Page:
As a commercial property owner, you likely know how impactful landscaping design can be when it comes to impressing your occupants, visitors, and customers. A beautiful exterior landscape has an absolutely enormous influence on the success of your business, and one of the most effective and economical ways to upgrade your landscape is with seasonal color flowers
Colors have been shown to significantly influence human emotion, take the red and yellow of the McDonald’s sign for instance, and utilizing seasonal flowers, with their wide array of colors, can have a similar effect. But how do you select flower colors that look good together or that will help accomplish the desired effect you want to impart on those living and working within your property? Read on below for a handy guide on how to select the best seasonal flowers for your building.
Color Selection Principles
At first, selecting the seasonal color plants and flowers for your property may seem like a daunting task, but it certainly doesn’t have to be. The first thing to realize is that the colors you select should reflect your values, and with a little understanding of how certain colors can influence certain emotions, you’ll have an easy and fun time selecting the colored flowers and plants that evoke the sensibility that you’re promoting on your property.
When juxtaposed with the building itself, along with the general foliage, trees, grass, and soil, these pops of color are far from intrusive - they blend harmoniously into the background of your property to create a very specific vibe. It’s amazing to see the effect of just utilizing these types of flowers on your property. You’ll notice that visitors will linger a little longer, tenants will end up taking better care of the property and having a sense of pride for the place they inhabit, and prospective customers will be attracted to the overall look of your property.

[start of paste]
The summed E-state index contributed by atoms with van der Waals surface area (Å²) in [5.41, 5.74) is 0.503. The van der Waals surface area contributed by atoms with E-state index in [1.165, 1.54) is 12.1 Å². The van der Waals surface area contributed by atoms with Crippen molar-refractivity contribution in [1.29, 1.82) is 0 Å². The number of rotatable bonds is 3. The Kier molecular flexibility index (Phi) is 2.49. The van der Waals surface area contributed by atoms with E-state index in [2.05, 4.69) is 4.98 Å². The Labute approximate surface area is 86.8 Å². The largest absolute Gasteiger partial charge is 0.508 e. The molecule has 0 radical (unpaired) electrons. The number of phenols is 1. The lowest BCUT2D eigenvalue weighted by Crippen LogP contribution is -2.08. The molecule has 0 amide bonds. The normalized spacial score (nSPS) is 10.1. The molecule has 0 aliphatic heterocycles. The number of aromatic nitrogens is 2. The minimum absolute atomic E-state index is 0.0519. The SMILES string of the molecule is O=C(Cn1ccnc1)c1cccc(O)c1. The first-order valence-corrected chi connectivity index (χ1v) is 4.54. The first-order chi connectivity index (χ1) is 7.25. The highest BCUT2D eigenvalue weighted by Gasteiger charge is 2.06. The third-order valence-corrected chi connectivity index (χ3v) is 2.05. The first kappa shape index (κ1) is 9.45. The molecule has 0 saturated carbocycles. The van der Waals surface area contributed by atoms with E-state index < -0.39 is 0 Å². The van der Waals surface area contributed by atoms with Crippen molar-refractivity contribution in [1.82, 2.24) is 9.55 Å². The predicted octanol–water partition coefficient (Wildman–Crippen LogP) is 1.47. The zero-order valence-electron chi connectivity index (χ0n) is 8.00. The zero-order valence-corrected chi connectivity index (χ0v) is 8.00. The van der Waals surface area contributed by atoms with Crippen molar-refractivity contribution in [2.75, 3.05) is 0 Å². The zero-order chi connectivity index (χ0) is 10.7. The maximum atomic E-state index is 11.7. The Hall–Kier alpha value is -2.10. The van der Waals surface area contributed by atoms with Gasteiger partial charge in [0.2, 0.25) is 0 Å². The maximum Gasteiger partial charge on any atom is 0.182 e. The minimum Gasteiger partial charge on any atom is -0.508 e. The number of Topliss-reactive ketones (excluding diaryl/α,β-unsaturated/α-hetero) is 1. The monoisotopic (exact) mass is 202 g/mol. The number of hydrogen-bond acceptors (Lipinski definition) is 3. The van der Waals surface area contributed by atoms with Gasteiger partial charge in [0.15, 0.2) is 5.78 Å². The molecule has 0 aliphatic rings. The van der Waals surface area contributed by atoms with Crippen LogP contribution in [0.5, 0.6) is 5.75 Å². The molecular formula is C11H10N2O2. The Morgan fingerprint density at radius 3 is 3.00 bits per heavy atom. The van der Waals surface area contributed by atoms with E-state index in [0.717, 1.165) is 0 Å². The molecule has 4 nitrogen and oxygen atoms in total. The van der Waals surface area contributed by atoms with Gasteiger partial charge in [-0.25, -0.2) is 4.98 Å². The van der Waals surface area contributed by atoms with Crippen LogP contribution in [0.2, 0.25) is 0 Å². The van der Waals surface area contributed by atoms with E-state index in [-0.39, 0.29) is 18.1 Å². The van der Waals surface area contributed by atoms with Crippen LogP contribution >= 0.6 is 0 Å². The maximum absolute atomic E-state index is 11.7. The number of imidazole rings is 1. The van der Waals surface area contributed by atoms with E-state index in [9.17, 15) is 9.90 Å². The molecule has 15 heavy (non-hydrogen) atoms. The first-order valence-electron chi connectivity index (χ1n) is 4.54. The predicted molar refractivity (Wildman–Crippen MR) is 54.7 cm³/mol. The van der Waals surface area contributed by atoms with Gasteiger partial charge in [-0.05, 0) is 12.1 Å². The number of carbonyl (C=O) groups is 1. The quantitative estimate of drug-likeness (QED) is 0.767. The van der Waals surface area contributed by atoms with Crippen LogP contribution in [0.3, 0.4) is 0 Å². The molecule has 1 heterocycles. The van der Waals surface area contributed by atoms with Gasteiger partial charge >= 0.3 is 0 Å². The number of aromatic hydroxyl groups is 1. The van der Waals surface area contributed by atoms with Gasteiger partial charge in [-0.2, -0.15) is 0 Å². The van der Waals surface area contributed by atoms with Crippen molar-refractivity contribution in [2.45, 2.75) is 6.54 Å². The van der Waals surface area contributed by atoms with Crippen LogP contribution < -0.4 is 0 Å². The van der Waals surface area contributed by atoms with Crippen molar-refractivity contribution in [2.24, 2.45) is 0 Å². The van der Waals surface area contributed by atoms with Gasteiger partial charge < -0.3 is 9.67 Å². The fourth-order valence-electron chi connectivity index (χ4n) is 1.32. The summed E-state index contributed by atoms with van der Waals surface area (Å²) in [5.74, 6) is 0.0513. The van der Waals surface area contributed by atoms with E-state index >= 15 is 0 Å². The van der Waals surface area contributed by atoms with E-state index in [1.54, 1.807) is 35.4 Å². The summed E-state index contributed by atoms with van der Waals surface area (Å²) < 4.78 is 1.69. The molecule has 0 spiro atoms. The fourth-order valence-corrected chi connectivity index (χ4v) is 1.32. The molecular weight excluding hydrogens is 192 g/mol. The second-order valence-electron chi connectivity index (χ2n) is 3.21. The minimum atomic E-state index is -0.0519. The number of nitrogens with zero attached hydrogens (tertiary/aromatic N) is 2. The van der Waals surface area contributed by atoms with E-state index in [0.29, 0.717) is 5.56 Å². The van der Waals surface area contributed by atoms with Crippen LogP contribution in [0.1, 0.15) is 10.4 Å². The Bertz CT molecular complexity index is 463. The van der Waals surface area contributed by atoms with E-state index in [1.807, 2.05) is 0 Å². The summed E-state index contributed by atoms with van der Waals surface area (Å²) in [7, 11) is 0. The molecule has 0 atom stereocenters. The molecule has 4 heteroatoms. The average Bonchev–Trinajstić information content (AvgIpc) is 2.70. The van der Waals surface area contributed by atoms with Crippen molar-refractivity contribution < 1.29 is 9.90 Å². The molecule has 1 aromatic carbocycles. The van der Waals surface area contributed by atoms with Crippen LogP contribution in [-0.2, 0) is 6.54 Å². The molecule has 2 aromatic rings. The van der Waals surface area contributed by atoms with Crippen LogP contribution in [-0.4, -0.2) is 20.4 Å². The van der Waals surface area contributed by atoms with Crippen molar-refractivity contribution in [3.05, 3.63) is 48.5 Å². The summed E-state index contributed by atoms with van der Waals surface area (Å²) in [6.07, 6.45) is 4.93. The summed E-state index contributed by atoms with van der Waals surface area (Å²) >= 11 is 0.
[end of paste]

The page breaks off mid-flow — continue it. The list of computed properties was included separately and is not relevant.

If you’ve ever opened a box of crayons or colored pencils as a kid, you’re probably familiar with the concept of the color wheel. Landscape architects, in fact, use this very concept on a regular basis when planning any outdoor environment, particularly one that involves commercial flower selection. To refresh your memory of the color wheel, we’ll go over some of the basics and nuances below:
- Primary Colors: Red, yellow, and blue are the basic light refractions from which all other colors are created. They don’t touch each other on the color wheel, but rather contrast each other and work with the secondary colors to form every possible shade of flower you could choose from.
- Secondary Colors: Orange, green, and violet sit next to primary colors and appear across from one another on the color wheel. These colors are byproducts of the combination of two of the primary colors. For example, yellow and blue combine to form green.
That’s an incredibly simplified version of a color wheel, and there is quite a bit more that you’ll need to know when selecting colors. Here are some additional aspects of color selection that landscapers use when making decisions:
- Hues: Every color is technically a hue. This is just terminology that allows you to dive deeper into the wide variety of color combinations on the wheel.
- Warm Colors: This refers to colors like yellow, orange, and red that are exciting and “look” warm.
- Cool Colors: Cool colors evoke water, sky, and grass. These are calming colors such as blue, green, and violet.
- Bright Colors: Brightness can be applied to both warm and cool colors. It’s more a reference to the color’s intensity. Think of an electric blue or a bright orange. Combining bright colors is a great tactic in spring and summer, as they amplify one another and contrast greatly with the greens and browns of the landscape.
- Soft Colors: Soft colors are easier on the eyes than bright colors and have a more passive, calming effect. As summer turns to fall, landscapers tend to transition into these types of colors.